GUANTANAMO BAY U.S. NAVAL BASE, Cuba (Reuters) – The former chief prosecutor for the Guantanamo war crimes tribunals testified on Monday that the tribunals were tainted by political influence and evidence obtained through prisoner abuse.
Air Force Col. Moe Davis, who quit the war court last year, said political appointees and higher-ranking officers pushed prosecutors to file charges before trial rules were even written.
A supposedly impartial legal adviser demanded they pursue cases where the defendant “had blood on his hands” because those would excite the public more than mundane cases against document forgers and al Qaeda facilitators, Davis said.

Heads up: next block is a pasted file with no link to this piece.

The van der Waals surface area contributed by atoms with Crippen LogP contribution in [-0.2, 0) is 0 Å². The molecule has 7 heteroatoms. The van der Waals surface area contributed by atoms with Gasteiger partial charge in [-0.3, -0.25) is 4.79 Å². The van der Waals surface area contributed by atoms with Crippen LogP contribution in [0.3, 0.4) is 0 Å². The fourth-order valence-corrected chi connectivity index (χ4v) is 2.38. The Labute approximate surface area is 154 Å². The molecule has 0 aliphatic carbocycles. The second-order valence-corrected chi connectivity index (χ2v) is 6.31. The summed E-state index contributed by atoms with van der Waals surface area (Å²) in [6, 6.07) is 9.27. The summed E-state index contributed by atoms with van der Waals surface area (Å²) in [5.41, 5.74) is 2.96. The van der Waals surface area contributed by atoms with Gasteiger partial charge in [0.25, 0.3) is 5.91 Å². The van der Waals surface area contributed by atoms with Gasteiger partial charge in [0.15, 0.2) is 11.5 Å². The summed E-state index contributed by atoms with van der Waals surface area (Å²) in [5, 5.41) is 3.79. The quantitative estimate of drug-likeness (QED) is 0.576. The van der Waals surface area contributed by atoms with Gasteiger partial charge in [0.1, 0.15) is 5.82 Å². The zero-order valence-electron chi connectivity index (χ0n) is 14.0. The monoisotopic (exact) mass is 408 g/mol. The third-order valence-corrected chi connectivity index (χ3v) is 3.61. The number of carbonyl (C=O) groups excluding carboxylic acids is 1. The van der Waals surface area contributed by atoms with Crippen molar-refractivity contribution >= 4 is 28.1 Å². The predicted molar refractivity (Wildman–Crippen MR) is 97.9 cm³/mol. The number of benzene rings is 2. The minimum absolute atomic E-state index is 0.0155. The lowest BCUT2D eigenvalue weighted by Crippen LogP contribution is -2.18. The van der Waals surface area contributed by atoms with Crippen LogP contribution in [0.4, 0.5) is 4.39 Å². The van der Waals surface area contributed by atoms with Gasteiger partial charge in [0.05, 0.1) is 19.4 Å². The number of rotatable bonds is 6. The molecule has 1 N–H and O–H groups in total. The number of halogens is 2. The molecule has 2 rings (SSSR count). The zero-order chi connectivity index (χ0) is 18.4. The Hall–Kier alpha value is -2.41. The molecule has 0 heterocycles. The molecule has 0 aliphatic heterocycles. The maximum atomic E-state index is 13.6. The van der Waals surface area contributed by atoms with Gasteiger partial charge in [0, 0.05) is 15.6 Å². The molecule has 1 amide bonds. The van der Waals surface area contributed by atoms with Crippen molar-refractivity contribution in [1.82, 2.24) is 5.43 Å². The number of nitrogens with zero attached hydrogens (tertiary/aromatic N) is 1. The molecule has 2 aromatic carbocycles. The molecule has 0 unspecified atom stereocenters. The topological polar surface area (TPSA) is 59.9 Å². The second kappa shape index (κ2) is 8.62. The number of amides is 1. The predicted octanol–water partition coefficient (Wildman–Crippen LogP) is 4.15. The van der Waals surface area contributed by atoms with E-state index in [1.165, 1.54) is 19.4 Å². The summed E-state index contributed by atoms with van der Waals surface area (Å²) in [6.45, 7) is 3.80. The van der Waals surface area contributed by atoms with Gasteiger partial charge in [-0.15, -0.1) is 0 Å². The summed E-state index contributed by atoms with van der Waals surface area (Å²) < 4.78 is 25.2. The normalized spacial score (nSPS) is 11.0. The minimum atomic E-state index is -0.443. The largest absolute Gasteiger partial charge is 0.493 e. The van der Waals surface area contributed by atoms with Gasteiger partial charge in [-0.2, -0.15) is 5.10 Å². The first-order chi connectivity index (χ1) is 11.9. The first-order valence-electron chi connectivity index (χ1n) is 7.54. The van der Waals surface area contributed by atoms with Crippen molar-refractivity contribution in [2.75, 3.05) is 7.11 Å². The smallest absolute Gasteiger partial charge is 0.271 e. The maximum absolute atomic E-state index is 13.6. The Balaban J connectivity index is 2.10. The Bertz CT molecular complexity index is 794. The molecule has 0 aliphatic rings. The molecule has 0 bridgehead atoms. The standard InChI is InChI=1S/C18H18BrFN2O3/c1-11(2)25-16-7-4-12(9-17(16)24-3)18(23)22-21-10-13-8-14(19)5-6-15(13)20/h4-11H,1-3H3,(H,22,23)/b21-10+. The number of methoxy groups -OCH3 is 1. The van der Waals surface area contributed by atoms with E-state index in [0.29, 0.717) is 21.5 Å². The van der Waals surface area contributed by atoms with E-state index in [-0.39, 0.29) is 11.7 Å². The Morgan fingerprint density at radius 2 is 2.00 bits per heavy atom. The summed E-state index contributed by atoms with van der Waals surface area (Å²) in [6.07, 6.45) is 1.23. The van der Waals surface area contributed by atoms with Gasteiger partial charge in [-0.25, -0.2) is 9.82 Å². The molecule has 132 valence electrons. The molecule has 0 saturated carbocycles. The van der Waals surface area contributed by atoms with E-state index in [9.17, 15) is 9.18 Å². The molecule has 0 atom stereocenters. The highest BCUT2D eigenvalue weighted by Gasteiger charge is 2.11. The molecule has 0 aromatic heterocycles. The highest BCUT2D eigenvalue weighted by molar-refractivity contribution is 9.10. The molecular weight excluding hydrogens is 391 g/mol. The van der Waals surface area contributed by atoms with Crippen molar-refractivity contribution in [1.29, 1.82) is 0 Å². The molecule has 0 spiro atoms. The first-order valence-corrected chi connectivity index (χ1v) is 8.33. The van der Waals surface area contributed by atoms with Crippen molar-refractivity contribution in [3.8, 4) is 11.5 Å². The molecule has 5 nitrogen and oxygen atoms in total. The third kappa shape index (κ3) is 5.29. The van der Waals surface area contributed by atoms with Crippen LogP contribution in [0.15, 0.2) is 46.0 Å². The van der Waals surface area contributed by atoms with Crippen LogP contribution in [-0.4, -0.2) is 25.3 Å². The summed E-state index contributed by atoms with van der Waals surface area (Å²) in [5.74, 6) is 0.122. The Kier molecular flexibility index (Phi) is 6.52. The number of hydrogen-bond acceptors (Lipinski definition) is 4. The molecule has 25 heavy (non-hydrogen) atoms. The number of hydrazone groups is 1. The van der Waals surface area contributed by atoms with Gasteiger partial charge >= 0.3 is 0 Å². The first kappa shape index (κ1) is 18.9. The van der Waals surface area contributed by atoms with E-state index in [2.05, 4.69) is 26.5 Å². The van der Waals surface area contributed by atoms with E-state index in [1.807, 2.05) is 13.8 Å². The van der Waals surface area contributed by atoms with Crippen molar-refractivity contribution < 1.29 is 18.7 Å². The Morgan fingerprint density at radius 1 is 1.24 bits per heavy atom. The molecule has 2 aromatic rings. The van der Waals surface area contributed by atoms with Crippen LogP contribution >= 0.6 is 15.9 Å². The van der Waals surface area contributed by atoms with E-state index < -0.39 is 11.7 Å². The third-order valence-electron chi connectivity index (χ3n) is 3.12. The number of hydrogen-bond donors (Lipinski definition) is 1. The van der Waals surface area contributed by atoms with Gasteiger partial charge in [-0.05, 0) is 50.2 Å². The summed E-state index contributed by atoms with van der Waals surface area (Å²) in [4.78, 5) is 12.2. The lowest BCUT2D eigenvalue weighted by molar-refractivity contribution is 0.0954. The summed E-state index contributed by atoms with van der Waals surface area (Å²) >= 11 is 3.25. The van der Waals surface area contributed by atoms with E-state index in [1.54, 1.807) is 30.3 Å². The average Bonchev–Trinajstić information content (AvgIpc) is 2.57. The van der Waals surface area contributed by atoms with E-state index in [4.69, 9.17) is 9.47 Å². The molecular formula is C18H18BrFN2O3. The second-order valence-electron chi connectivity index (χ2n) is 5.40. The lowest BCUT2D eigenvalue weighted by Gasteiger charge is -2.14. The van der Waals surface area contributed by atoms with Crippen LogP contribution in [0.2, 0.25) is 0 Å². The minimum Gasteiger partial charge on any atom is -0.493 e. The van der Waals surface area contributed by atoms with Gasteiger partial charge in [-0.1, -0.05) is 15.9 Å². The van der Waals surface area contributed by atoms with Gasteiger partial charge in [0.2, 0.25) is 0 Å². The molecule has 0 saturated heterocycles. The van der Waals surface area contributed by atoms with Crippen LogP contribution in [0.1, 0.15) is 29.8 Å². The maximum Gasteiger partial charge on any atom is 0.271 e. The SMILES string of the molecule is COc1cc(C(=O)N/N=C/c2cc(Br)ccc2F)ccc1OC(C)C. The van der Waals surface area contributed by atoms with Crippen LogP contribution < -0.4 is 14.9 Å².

He said the pressure ramped up after “high-value” prisoners with alleged ties to the September 11 plot were moved to Guantanamo from secret CIA custody shortly before the 2006 U.S. congressional elections and amid the ongoing U.S. presidential campaigns.
“There was that consistent theme that if we didn’t get this thing rolling before the election it was going to implode,” Davis testified in the courtroom at the remote Guantanamo naval base in Cuba.
“Once you got the victim families energized and the cases rolling, whoever won the White House would have difficulty stopping the proceeding.”